U.S. Has World’s Highest Fee To Renounce Citizenship

Why do people renounce their citizenship? It can be over family, tax and legal complications, and is hardly like changing clothes. If you can keep dual citizenship, that can be fine, but it isn’t always possible under the law. To view a helpful infographic from MoveHub displaying the countries around the world and their position on dual citizenship, click here.

Regardless of whether it is a dual citizenship snafu that prompts someone to renounce a particular country’s citizenship, is it hard? Not usually, though requirements vary. And so does the extent you must dig in your wallet. Some countries make citizens pay a fee to hand in their passport. Some countries have eliminated fees altogether. According to Movehub, the U.S. has the highest fees in the world to renounce citizenship at $2,350.

The U.S. was criticized for hiking its fee to renounce by 422%, from $450 to $2,350. The U.S. State Department said raising the fee from $450 to $2,350 for renunciation of U.S. citizenship was about demand and paperwork. Perhaps, but American expatriations grew rather than declined. And the $2,350 fee is more than twenty times the average level in other high-income countries. The State Department has complained about all the extra workload they have to process people who are on their way out.

Fee for Renouncing Citizenship Around the World (in USD)
Country Price
Ireland Free
Japan Free
South Africa Free
Sweden Free
Malaysia 4.00
South Korea 20.00
Singapore 27.00
Germany 28.16
Taiwan 30.00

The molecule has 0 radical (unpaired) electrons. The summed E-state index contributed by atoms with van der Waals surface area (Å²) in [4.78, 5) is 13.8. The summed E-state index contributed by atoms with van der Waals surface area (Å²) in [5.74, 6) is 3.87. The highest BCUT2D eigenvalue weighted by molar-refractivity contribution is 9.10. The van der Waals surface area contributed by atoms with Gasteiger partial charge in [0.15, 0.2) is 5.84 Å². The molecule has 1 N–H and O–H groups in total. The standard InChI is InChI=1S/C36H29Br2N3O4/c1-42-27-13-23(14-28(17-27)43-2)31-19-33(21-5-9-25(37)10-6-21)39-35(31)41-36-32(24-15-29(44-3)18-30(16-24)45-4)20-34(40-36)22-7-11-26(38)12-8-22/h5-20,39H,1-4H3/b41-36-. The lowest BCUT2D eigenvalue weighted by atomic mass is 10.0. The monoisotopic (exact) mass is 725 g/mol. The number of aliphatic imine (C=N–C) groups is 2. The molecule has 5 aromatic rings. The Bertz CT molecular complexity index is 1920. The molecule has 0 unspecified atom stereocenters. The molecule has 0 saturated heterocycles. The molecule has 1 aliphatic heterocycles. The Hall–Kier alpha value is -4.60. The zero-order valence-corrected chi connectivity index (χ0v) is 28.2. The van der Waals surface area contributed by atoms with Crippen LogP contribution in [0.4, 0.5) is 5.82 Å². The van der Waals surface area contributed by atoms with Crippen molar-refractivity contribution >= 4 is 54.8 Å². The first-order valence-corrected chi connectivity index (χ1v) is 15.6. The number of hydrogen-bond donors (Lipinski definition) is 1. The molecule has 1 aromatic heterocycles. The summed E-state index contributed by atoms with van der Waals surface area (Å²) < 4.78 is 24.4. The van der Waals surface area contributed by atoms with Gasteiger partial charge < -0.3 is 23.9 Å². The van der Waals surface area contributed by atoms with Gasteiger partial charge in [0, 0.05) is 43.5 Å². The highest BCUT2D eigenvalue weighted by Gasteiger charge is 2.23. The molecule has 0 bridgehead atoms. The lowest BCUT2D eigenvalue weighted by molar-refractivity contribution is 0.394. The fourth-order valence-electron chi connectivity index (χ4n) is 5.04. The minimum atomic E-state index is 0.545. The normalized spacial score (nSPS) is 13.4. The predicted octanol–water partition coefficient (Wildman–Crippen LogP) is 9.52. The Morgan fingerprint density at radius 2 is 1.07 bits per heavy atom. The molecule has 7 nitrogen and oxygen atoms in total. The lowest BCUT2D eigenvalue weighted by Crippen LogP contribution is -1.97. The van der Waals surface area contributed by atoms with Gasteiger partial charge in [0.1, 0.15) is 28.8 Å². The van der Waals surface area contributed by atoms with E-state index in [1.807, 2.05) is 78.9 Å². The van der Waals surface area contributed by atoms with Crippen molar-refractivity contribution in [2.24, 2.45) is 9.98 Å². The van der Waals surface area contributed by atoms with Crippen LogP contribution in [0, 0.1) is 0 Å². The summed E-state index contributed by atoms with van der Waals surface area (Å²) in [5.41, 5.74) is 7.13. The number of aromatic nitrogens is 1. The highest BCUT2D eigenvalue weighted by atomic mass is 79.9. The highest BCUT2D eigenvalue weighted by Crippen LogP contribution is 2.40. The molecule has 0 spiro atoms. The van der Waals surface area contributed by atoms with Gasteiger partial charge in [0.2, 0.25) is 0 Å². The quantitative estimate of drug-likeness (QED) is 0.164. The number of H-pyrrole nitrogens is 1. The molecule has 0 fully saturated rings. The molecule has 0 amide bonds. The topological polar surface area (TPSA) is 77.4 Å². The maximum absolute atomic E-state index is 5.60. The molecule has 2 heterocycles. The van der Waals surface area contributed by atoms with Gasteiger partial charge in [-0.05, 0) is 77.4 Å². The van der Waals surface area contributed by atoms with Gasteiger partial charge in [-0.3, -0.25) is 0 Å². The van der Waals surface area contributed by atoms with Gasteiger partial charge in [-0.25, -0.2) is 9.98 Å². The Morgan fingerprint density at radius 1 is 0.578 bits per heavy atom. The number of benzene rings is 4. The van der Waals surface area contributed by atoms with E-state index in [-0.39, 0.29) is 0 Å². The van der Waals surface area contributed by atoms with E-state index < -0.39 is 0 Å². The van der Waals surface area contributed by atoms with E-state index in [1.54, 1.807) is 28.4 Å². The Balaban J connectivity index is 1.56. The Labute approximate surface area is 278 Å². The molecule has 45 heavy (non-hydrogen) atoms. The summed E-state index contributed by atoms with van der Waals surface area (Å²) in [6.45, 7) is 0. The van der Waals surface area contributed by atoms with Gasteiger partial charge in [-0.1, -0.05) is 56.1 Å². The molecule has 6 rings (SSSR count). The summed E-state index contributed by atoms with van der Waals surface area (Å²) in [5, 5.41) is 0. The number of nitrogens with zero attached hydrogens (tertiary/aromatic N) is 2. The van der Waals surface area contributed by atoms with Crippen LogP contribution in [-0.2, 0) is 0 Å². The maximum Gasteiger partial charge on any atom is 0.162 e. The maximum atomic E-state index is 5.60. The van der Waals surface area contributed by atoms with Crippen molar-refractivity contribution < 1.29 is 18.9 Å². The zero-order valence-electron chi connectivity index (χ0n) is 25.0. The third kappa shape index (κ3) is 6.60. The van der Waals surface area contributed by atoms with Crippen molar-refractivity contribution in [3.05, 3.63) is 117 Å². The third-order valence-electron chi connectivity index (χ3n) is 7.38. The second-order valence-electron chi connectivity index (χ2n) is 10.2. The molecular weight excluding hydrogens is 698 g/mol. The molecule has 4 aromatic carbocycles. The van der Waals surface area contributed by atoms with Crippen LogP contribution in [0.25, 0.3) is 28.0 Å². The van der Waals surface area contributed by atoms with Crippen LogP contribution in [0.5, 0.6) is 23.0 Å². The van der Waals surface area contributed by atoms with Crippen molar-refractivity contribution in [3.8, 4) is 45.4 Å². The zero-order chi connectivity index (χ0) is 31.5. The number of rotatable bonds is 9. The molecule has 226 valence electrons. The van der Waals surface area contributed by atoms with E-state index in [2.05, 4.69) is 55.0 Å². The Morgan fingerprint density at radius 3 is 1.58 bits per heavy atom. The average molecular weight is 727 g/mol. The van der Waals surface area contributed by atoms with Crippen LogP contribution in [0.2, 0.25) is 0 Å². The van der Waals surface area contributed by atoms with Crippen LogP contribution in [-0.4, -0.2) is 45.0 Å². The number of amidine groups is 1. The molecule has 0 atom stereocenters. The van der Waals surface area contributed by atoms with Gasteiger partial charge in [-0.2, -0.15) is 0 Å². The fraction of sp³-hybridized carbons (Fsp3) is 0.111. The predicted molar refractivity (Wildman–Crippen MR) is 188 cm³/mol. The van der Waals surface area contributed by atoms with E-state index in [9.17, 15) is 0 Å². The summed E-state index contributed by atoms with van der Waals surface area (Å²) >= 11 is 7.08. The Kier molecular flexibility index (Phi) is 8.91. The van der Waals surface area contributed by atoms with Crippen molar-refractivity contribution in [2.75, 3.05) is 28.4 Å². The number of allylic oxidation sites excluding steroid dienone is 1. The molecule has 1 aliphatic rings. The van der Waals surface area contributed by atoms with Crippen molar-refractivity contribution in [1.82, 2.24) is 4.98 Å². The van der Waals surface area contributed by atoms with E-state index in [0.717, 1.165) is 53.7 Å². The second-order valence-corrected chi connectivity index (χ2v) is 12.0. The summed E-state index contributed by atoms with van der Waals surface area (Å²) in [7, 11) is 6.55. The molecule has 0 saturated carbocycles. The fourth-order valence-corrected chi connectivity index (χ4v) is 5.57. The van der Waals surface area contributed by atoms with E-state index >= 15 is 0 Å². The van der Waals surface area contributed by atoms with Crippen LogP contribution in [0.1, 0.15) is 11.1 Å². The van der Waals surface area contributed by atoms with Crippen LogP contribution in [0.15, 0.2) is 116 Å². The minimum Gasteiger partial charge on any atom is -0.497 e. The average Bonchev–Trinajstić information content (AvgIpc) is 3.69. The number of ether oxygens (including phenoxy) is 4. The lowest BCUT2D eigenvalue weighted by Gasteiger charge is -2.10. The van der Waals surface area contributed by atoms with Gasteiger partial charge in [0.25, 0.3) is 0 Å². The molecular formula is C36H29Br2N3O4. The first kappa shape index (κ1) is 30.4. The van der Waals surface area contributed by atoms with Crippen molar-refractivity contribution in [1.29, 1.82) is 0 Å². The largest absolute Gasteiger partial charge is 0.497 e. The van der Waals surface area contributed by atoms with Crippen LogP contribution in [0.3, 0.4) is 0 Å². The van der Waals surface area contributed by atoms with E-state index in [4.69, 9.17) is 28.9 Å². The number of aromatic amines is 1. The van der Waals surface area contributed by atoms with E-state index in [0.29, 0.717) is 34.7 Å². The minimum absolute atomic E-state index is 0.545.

Russia 31.43
Cyprus 33.79
China 39.33
Dominica 44.44
Nigeria 50.00
Tanzania 60.00
Hong Kong 74.00
Canada 76.64
Colombia 80.00
Peru 87.00
Israel 92.00
Vietnam 118.00
Pakistan 150.00
Denmark 166.02
India 175.00
Australia 203.63
Kenya 216.00
Italy 225.26
New Zealand 254.73
United Kingdom 339.41
Lebanon 350.00
Ghana 400.00
Poland 404.95
Sierra Leone 663.00
Egypt 800.00
Jamaica 1,010.00
United States 2,350.00
Courtesy of MoveHub

The State Department also increased the fee for relinquishment from $450 to $2,350. Previously, there was the enhanced $2,350 fee for renouncing, and a smaller $450 fee for relinquishment. It may be a distinction without a difference. As the State Department put it, it was just harmonizing the two, which are similar in any case. Leaving the U.S. for good isn’t just a matter of getting on a plane. It is not usually primarily about taxes, although taxes often play a part. And when it comes to taxes, persons leaving the U.S. may hope they do not need to keep filing with the IRS every year.

Getting a Certificate of Loss of Nationality and exiting will address the immigration side of the legal issue, but not taxes. Obtaining a Certificate of Loss of Nationality doesn’t mean the IRS will leave you alone. To leave America, you generally must prove 5 years of U.S. tax compliance. If you have a net worth greater than $2 million or average annual net income tax for the 5 previous years of $160,000 or more (that’s tax, not income), you pay an exit tax. It is a capital gain tax as if you sold your property when you left. At least there’s an exemption of $680,000. Long-term residents giving up a Green Card can be required to pay the tax too.

No one wants to pay an exit tax if they can avoid it. Sometimes planning and valuations can reduce or even eliminate the tax. But taxed or not, many still seem to be headed for the exits. Some groups are especially vocal about their tax plight. Last year, dual citizens in Canada trying to shed their U.S. citizenship created a backlog at the U.S. consulate in Toronto. President Obama has joked about his birth certificate, but accidental American status is no joke. Many end up in untenable financial situations. 

With global tax reporting and FATCA, the list of the individuals who renounce keeps going up, and many aren’t counted. The Treasury Department is required to publish a quarterly list, but these numbers are under-stated. Still, there have been record numbers renouncing.

For alerts to future tax articles, follow me on Forbes. You can reach me at Wood@WoodLLP.com. This discussion is not intended as legal advice, and cannot be relied upon for any purpose without the services of a qualified professional.

via The Tax Lawyer http://ift.tt/1PL8tBE

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